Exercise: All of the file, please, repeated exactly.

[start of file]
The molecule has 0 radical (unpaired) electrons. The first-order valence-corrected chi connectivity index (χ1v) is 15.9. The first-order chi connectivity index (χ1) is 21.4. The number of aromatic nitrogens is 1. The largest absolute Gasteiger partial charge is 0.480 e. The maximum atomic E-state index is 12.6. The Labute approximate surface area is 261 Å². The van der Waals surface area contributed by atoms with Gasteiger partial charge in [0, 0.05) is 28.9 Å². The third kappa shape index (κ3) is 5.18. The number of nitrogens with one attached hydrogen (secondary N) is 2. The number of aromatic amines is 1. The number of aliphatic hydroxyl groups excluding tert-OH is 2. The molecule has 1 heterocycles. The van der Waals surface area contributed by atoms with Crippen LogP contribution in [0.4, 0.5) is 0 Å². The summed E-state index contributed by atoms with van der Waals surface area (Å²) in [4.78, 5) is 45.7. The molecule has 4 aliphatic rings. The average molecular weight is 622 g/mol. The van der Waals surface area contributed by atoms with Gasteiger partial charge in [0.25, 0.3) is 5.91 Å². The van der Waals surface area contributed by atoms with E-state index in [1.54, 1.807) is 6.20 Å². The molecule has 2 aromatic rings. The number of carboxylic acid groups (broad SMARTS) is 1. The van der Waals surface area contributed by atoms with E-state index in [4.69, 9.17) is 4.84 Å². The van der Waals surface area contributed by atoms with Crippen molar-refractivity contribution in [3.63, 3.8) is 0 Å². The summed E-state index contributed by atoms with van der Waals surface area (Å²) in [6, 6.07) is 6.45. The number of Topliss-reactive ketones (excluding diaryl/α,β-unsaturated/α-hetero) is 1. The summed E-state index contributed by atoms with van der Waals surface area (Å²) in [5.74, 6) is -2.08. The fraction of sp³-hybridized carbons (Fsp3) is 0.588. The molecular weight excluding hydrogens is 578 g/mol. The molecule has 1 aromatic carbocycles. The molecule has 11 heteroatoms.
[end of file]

The molecule has 0 radical (unpaired) electrons. The first-order valence-corrected chi connectivity index (χ1v) is 15.9. The first-order chi connectivity index (χ1) is 21.4. The number of aromatic nitrogens is 1. The largest absolute Gasteiger partial charge is 0.480 e. The maximum atomic E-state index is 12.6. The Labute approximate surface area is 261 Å². The van der Waals surface area contributed by atoms with Gasteiger partial charge in [0, 0.05) is 28.9 Å². The third kappa shape index (κ3) is 5.18. The number of nitrogens with one attached hydrogen (secondary N) is 2. The number of aromatic amines is 1. The number of aliphatic hydroxyl groups excluding tert-OH is 2. The molecule has 1 heterocycles. The van der Waals surface area contributed by atoms with Crippen LogP contribution in [0.4, 0.5) is 0 Å². The summed E-state index contributed by atoms with van der Waals surface area (Å²) in [4.78, 5) is 45.7. The molecule has 4 aliphatic rings. The average molecular weight is 622 g/mol. The van der Waals surface area contributed by atoms with Gasteiger partial charge in [0.25, 0.3) is 5.91 Å². The van der Waals surface area contributed by atoms with E-state index in [1.54, 1.807) is 6.20 Å². The molecule has 2 aromatic rings. The number of carboxylic acid groups (broad SMARTS) is 1. The van der Waals surface area contributed by atoms with E-state index in [4.69, 9.17) is 4.84 Å². The van der Waals surface area contributed by atoms with Crippen molar-refractivity contribution in [3.63, 3.8) is 0 Å². The summed E-state index contributed by atoms with van der Waals surface area (Å²) in [6, 6.07) is 6.45. The number of Topliss-reactive ketones (excluding diaryl/α,β-unsaturated/α-hetero) is 1. The summed E-state index contributed by atoms with van der Waals surface area (Å²) in [5.74, 6) is -2.08. The fraction of sp³-hybridized carbons (Fsp3) is 0.588. The molecular weight excluding hydrogens is 578 g/mol. The molecule has 1 aromatic carbocycles. The molecule has 11 heteroatoms.